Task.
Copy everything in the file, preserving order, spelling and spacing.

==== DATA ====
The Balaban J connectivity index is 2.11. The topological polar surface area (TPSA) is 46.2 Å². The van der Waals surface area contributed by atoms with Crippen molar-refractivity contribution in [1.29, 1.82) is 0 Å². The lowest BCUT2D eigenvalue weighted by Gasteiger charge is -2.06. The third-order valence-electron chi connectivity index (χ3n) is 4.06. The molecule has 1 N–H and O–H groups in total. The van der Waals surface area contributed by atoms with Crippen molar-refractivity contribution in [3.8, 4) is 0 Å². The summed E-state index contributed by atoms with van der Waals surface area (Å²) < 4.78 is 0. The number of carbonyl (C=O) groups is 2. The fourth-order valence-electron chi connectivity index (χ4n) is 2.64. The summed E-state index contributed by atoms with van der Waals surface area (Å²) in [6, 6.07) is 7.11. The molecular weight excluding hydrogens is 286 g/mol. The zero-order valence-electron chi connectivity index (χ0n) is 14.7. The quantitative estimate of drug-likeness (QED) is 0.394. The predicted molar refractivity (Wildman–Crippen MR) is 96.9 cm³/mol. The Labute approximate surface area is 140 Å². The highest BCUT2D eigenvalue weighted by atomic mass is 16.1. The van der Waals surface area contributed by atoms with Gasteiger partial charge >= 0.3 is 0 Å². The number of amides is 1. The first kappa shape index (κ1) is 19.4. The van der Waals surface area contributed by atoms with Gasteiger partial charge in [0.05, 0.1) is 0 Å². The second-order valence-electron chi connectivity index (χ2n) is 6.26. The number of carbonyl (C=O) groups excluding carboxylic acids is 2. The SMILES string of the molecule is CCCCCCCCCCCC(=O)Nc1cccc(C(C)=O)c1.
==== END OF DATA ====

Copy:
The Balaban J connectivity index is 2.11. The topological polar surface area (TPSA) is 46.2 Å². The van der Waals surface area contributed by atoms with Crippen molar-refractivity contribution in [1.29, 1.82) is 0 Å². The lowest BCUT2D eigenvalue weighted by Gasteiger charge is -2.06. The third-order valence-electron chi connectivity index (χ3n) is 4.06. The molecule has 1 N–H and O–H groups in total. The van der Waals surface area contributed by atoms with Crippen molar-refractivity contribution in [3.8, 4) is 0 Å². The summed E-state index contributed by atoms with van der Waals surface area (Å²) < 4.78 is 0. The number of carbonyl (C=O) groups is 2. The fourth-order valence-electron chi connectivity index (χ4n) is 2.64. The summed E-state index contributed by atoms with van der Waals surface area (Å²) in [6, 6.07) is 7.11. The molecular weight excluding hydrogens is 286 g/mol. The zero-order valence-electron chi connectivity index (χ0n) is 14.7. The quantitative estimate of drug-likeness (QED) is 0.394. The predicted molar refractivity (Wildman–Crippen MR) is 96.9 cm³/mol. The Labute approximate surface area is 140 Å². The highest BCUT2D eigenvalue weighted by atomic mass is 16.1. The van der Waals surface area contributed by atoms with Gasteiger partial charge >= 0.3 is 0 Å². The number of amides is 1. The first kappa shape index (κ1) is 19.4. The van der Waals surface area contributed by atoms with Gasteiger partial charge in [0.05, 0.1) is 0 Å². The second-order valence-electron chi connectivity index (χ2n) is 6.26. The number of carbonyl (C=O) groups excluding carboxylic acids is 2. The SMILES string of the molecule is CCCCCCCCCCCC(=O)Nc1cccc(C(C)=O)c1.